Wednesday 14 April 2021

Buried, burned or dissolved? Dutch modernise rules for dealing with the dead


Rules and regulation surrounding burials and cremations will be changed in the coming year to accommodate the wishes of the deceased and the family, home minister Kajsa Ollongren announced on Friday.

The introduction of resomation, dissolving the body in liquid, will also be looked at, the minister said. This technique is currently not allowed in the Netherlands but Ollongren has asked the health council to advise on the matter. A report is expected in 2020.

D66 MP Monica den Boer had earlier asked for the rules to be modernised following signals from families who wanted more freedom of choice when disposing of their loved ones, including the stipulation that bodies be buried after a wait of at least 36 hours after death.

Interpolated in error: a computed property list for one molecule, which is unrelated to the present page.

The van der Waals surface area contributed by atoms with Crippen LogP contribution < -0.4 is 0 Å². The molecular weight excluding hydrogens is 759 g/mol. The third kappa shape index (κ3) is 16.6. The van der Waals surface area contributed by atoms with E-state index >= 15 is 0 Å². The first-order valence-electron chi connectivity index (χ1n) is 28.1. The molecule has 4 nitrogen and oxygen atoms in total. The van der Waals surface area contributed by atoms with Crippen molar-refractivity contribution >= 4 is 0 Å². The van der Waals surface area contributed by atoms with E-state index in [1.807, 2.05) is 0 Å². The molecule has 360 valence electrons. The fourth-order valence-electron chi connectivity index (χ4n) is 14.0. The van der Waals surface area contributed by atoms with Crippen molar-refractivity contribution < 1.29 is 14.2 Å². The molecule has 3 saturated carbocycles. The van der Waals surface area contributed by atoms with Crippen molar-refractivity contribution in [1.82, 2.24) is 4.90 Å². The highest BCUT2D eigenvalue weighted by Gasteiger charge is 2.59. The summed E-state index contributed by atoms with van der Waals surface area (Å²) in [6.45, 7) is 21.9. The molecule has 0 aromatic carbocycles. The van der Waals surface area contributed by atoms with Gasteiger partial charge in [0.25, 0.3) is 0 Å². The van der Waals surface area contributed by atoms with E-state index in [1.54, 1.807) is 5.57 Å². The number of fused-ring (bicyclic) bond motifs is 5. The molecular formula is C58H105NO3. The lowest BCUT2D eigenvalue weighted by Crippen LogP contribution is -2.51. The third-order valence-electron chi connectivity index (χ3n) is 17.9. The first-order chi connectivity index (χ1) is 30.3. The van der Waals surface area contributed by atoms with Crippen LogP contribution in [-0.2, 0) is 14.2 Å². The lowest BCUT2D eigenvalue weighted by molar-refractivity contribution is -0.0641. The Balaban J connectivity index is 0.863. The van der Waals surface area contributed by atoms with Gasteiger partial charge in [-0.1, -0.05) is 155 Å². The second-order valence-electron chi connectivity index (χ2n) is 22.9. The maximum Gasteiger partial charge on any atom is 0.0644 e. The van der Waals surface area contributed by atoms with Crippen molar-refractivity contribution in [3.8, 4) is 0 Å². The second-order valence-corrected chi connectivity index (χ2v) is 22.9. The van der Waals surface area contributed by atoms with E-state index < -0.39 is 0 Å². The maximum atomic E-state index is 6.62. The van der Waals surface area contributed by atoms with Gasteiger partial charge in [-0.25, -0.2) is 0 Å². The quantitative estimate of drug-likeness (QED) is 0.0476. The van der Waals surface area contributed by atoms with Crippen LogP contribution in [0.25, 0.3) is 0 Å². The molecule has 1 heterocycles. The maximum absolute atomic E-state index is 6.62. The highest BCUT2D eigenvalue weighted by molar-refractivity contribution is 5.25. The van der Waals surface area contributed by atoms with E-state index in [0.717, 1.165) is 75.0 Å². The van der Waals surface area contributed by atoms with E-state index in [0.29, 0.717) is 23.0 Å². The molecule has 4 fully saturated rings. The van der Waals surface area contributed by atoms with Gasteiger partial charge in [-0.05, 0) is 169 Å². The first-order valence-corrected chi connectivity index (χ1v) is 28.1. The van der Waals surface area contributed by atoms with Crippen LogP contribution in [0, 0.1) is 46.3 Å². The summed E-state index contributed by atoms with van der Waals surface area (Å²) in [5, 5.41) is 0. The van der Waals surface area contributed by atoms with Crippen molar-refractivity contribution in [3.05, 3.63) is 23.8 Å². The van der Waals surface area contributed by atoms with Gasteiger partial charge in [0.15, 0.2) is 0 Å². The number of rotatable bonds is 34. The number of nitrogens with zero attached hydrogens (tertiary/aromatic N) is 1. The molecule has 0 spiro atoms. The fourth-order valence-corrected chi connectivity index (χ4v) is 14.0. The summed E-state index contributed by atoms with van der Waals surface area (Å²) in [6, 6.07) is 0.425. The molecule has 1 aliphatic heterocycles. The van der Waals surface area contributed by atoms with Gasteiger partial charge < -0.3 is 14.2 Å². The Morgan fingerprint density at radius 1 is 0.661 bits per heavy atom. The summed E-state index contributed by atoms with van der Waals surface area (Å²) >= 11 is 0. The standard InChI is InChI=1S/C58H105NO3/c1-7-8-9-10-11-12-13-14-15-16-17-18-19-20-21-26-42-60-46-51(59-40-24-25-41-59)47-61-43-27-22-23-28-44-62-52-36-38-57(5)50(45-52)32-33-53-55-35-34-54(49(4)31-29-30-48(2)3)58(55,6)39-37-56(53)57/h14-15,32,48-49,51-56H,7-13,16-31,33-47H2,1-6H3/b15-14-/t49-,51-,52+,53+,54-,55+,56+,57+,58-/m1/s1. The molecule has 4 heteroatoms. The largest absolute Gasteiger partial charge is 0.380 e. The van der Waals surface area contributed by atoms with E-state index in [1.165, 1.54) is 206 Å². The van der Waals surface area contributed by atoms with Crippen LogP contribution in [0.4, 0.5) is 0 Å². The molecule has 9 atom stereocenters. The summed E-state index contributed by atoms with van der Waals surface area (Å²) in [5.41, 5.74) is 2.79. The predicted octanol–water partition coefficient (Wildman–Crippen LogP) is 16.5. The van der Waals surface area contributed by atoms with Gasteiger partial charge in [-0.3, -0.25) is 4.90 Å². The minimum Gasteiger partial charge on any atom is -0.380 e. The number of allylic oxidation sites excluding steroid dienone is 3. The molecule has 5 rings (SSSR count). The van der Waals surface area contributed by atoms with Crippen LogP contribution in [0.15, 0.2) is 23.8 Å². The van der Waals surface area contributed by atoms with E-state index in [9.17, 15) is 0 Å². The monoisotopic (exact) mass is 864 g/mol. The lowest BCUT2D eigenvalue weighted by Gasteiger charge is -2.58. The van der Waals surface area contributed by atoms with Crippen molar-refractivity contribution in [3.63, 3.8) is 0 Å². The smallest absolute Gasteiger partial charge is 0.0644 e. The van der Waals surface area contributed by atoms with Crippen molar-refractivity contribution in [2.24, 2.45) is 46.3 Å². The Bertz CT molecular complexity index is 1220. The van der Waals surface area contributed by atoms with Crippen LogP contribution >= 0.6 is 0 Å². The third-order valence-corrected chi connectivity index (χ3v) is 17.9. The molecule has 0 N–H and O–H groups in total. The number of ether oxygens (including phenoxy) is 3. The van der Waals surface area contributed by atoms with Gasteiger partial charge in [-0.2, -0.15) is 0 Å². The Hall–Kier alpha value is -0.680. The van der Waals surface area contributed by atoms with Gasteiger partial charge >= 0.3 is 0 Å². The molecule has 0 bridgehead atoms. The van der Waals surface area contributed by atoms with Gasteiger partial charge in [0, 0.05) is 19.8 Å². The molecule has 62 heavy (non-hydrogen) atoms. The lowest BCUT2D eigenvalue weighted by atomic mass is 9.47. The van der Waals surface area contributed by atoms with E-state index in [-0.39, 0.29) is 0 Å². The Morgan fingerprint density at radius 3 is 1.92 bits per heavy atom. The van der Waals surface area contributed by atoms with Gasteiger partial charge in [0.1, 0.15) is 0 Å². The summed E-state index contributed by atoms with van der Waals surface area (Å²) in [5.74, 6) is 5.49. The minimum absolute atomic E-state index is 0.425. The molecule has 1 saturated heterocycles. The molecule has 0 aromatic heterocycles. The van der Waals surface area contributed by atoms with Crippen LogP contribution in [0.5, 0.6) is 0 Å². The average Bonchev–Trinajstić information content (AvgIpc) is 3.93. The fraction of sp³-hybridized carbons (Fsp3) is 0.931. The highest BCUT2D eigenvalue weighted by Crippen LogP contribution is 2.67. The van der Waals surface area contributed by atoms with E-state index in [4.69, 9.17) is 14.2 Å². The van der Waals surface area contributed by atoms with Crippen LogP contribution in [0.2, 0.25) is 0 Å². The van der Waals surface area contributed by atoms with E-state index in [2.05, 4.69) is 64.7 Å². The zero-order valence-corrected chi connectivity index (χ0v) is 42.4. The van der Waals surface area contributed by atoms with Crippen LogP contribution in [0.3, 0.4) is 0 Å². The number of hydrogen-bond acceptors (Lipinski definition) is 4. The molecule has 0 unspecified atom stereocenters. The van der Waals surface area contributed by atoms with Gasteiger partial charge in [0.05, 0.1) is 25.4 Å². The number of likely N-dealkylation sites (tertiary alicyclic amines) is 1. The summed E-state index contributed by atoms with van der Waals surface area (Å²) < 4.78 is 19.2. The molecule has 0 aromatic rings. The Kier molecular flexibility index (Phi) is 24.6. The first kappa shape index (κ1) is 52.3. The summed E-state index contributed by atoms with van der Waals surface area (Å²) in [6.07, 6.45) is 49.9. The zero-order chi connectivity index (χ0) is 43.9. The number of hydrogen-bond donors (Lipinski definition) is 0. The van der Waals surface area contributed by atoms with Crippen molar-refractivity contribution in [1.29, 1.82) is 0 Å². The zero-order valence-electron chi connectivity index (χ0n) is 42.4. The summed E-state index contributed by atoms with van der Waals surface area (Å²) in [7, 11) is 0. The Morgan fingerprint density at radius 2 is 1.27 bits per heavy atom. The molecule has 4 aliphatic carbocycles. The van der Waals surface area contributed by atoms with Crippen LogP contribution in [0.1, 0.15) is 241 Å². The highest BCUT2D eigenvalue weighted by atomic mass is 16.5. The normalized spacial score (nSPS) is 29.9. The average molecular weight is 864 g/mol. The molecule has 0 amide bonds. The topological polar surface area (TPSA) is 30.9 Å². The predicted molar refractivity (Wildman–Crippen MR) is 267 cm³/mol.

According to Jewish and Islamic tradition, people should be buried as soon as possible after death. ‘We want all common religions in the Netherlands to be able to practice their beliefs, without having to apply for special procedures,’ Den Boer said at the time.

Under the new rules this will now be made possible.

Families also said they objected to the word ‘lijk’, or corpse on the death certificate as ‘unnecessarily hurtful’. This may now be replaced by ‘body’.


Families will also be able to pick up urns containing the ashes of their relatives from crematoria earlier than the current one-month wait.

There will also be a solution for crematoria and funeral directors who are left with urns that are not collected by relatives, the minister said.

What will not be allowed is to bury more than one person in one coffin or to cremate them together. According to the minister that could make it easier to hide a crime. There will also be clearer guidelines about mixing up the ashes of two people, as proposed by D66.

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